MOVIE REVIEW: Sanctum
So, here’s the story. A bunch of cave divers know a storm is coming, but somehow it catches them off guard.
A father and son aren’t getting along (the dad is played well by Richard Roxburgh). There’s one couple that talks about getting married someday, and various other divers that are like those Star Trek characters you’ve never seen before, but know they’ll disappear as soon as they land on the strange planet.
I remember seeingThe Abyssin the theatres, and my two friends had the biggest argument about the James Cameron film. One hated it, and one loved it. I was somewhere in between.
Sanctumreminded me of it, if you throw in127 Hoursand take away the aliens. I’m wondering if I was the only one in the audience expecting aliens to show up in the movie. The cave had a look like a spaceship used it to land and make crop circles or something. That might’ve made for a more interesting picture.
And although Danny Boyle tried a little too hard to make127 Hoursa fast-paced exciting film, it was good. This movie, aside from a few interesting 3-D scenes, wasn’t.
Cameron merely produced the picture, and rumor has it he let them borrow his niftyAvatarandGhosts of the Abysscameras.
In the beginning of the movie, the 3-D actually distracts from the characters at the camp site. When they start going down into the cave, the 3-D adds a lot, and the visuals and gorgeous photography is fun.
Once they’re trapped in water and pouring rain … I was back to wondering what the 3-D added.
The lines written for the actors are awful. The way they read their lines is even worse. It reminded me of an adventure film you’d see in the early '60s or '70s.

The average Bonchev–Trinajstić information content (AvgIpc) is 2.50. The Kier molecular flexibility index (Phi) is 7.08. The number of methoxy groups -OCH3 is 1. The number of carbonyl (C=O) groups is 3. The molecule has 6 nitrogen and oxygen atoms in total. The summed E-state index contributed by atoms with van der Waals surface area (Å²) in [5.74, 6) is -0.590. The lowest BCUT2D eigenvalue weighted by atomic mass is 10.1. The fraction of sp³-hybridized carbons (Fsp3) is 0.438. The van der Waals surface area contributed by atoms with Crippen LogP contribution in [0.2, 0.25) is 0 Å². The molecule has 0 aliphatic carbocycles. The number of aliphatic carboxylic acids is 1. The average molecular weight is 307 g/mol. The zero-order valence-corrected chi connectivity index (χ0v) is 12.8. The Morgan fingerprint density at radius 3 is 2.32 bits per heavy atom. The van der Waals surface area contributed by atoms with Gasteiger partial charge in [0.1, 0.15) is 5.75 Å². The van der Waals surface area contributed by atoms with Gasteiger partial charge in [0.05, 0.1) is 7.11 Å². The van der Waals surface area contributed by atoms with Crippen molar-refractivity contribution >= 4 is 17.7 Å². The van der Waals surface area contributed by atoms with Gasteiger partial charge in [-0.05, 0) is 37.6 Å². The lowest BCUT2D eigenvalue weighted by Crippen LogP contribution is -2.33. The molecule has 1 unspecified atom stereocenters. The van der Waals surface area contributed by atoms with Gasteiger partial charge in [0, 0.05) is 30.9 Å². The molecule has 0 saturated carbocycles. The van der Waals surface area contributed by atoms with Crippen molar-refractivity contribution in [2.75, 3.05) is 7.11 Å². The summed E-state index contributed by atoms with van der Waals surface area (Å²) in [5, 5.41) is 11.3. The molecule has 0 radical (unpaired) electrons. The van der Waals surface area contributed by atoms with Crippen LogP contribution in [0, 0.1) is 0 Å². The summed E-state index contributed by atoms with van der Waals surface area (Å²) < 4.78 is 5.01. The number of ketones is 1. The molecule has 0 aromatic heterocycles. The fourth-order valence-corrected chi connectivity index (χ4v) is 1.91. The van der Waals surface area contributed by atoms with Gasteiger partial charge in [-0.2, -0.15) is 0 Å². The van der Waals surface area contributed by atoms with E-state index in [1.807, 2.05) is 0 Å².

Andrew Wight was a documentary filmmaker, and this is his baby. I’m guessing had he made a documentary about cave diving, it would’ve been a great hour long Imax movie. Instead, we have these cookie-cutter clichéd characters that are so corny and hard to like.
Movie studios need to stop saying films are “based on real events,” as the real event Wight based this on was a storm that trapped 15 cave divers that all survived. I’m guessing they all got along, too.When you want to make a movie about the miners trapped in Chile, fine – say it’s based on a real event. Everyone else – stop saying it when it’s not really true.
Someone also needs to explain to me when it’s appropriate to kill someone that is probably going to die. In this movie, they sure were quick to do it.“What’s that? You stubbed your toe on that rock. Let me take a look. Oh, there’s not going to be a rescue down here. They probably assumed we’re all dead. This toe is going to get infected and you’ll eventually die. Therefore, I will dunk your head under the water while you fight for your life.”Okay, that scene never took place, but it’s not far off.
This movie was shot off Gold Coast in Queensland, Australia, and parts of it are beautiful to look at. It’s just a shame that a treacherous expedition couldn’t keep me more on the edge of my seat, or that water gushing at people in 3-D didn’t make you squirm in your seat.
It’s an uneven film, a pedestrian script of a tired premise. James Cameron needs to back up and keep away from the water.
I was at a party at his mansion in Malibu once, and he snuck a few of us into his private movie theatre to watch scenes for a film he made about the Bismarck. After an hour of him talking about all these ship rescues and cutting-edge cameras he created … I wanted to scream “Enough! I’m going back out to the party to drink your booze and eat that great food you had catered. I don’t care about all this underwater technology and cameras you’re inventing.”
If the movies are good, I’ll go back to caring. I loved Avatar, and even though Titanic seemed to be written for 15-year-old girls, I enjoyed it well enough.
I’m giving this movie a D.